Running a fluent-d cluster behind an AWS ELB for handling tcp input streams

I recently got the chance to setup a fluent-d cluster behind an AWS elastic load balancer. There were some log streams, sent from filebeat and winlogbeat to this. It was not a difficult task to configure fluent-plugin-beats plugin to handle these inputs.

However, there was another very specific case that I had to tackle while setting this up and the article is about how I managed to do it. We had a tcp input stream, that is sent from various applications frequently. If we consider a single chunk of data in this tcp stream, it would appear like this. ( I am going to refer to this sample data chunk as an “exception” here after in this article ).

{
“time”: “2018–11–25 10:30:44.44”,
“type”: “exceptions”,
“module”: “test_module”,
“name”: “ExceptionWithStackTrace”,
“message”: “Sample Error Message”,
“stacktrace”: “ Exception in thread “main” java.lang.NullPointerException\r\n at com.example.myproject.Book.getTitle(Book.java:16)\r\n at com.example.myproject.Author.getBookTitles(Author.java:25)\r\nat com.example.myproject.Bootstrap.main(Bootstrap.java:14)”,
“errorcode”: “00312”
}

Now, this is an exception that I have created with sample data. But, it looks exactly similar to what my fluent-d cluster is expected to process.

I would like you to notice following few important details about this exception.

  • It is in “json format.
  • It has a field called “stacktrace” which has multiline data.
  • It does not have newline (\r\n) at the end.

Now anyone’s first choice would be to make use of the native tcp_in plugin to capture this flow of data into fluent-d. Well, It was my first choice as well. But after some careful analyzing of the input data, and how tcp_in plugin is designed to handle it, I ended up deciding that it may not be the right choice for my cluster.

This is what I figured out.

  • tcp_in plugin expects a delimiter character, defined in your fluent-d configuration, based on which it will decide the end of one chunk of data.

Have a look at following fluent-d configuration for tcp_in plugin.

<source>
@type tcp
tag tcp.events # required
format /^(?<field1>\d+):(?<field2>\w+)$/ # required
port 20001 # optional. 5170 by default
bind 0.0.0.0 # optional. 0.0.0.0 by default
delimiter \n # optional. \n (newline) by default
source_hostname_key client_ip
</source>

Now, my “exception” does not have a newline character in it, to represent the end of the data chunk but it has a “}”. This is where it became more interesting.

I mentioned earlier that I am running this fluent-d cluster behind an AWS elastic load balancer as well. A vanilla, AWS elastic load balancer replaces the “source_ip” in the tcp packet with elastic load balancer node’s ip. So if I need to preserve the actual “client_ip” address in the tcp packet, I should enable ProxyProtocol for the elastic load balancer, which I did. So afterwards this is how the exception which is sent to fluent-d node from elb, appeared.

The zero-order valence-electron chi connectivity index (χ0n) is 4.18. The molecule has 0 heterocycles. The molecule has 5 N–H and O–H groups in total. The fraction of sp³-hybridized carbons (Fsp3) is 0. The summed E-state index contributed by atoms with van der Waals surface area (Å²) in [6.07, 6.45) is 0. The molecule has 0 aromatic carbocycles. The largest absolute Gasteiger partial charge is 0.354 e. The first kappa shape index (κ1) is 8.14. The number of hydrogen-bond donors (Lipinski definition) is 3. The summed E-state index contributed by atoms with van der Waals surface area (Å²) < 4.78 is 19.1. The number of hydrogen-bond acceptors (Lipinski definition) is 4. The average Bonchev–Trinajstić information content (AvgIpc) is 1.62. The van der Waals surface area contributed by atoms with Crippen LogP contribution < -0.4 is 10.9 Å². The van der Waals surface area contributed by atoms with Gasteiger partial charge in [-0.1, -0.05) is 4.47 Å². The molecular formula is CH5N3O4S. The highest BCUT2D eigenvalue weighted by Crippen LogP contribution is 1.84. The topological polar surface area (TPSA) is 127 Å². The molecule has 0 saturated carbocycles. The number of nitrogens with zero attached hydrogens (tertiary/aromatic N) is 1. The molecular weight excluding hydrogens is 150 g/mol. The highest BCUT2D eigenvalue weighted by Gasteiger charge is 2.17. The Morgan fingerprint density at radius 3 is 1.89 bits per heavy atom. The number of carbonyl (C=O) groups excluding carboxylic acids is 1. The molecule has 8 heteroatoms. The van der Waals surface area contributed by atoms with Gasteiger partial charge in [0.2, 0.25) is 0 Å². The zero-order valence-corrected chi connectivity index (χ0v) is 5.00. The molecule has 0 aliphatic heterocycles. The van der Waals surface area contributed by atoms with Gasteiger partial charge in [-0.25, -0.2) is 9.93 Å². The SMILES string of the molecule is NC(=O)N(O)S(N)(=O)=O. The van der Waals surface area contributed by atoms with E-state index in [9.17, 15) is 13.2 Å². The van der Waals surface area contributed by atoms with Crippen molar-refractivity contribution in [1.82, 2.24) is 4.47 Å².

PROXY TCP4 1xx.xxx.xxx.xxx 10.0.0.10 35646 60445\r\n
{
“time”: “2018–11–25 10:30:44.44”,
“type”: “exceptions”,
“module”: “test_module”,
“name”: “ExceptionWithStackTrace”,
“message”: “Sample Error Message”,
“stacktrace”: “ Exception in thread “main” java.lang.NullPointerException\r\n at com.example.myproject.Book.getTitle(Book.java:16)\r\n at com.example.myproject.Author.getBookTitles(Author.java:25)\r\nat com.example.myproject.Bootstrap.main(Bootstrap.java:14)”,
“errorcode”: “00312”
}

Here,

  • 1xx.xxx.xxx.xxx represents the actual client ip.
  • 60445 is the port that fluent-d is listening on, for the tcp streams.

So, this leaves me with no other option but to come up with some tweaks or a new custom plugin to read the particular exception data. Because, the data received to the fluent-d is neither a json nor a perfect tcp input that tcp_in plugin could handle.

Next, I decide to come up with following tweaks to the existing tcp_in plugin’s start function code and install it as a new plugin to my fluent-d cluster.

newchunk = 1
first = nil
last = nil
remoteip = “unable to locate”
server_create(:in_tcp_server, @port, bind: @bind, resolve_name: !!@source_hostname_key) do |data, conn|
conn.buffer << data
begin
log.info “Received: “, data
if newchunk == 1
proxyheaderend = conn.buffer.index(“\r\n”)
proxyheader = conn.buffer.slice!(0, proxyheaderend+1)
remoteip = proxyheader.gsub(/\s+/m, ‘ ‘).strip.split(“ “)[2]
end
log.info “remoiteip: “, remoteip
first = conn.buffer.index(“{“)
last = conn.buffer.rindex(“}”)
if first.nil? || last.nil?
log.info “incomplete json received: “, data
newchunk = 0
next
end
msg = conn.buffer.slice!(first, last+1)
log.info “sliced json string: “, msg
@parser.parse(msg) do |time, record|
unless time && record
log.error “pattern not match”, message: msg
next
end
tag = extract_tag_from_record(record)
tag ||= @tag
time ||= extract_time_from_record(record) || Fluent::EventTime.now
record[@source_hostname_key] = conn.remote_host if @source_hostname_key
record[@source_ipv4] = remoteip if @source_ipv4
router.emit(tag, time, record)
end
conn.close()
newchunk = 1
msg

You can find the full code here, https://github.com/uchann2/fluent-plugin-json-input/blob/master/lib/fluent/plugin/in_json_input.rb

It is designed to handle the proxy header sent from elastic load balancer and save it to “remote_ip” variable to be later used in fluent-d configurations. Also, it decides the start and end of the exception, based on the index number of ‘{‘ and ‘}’ characters.

It is not perfect and could be improved further, but it does the job.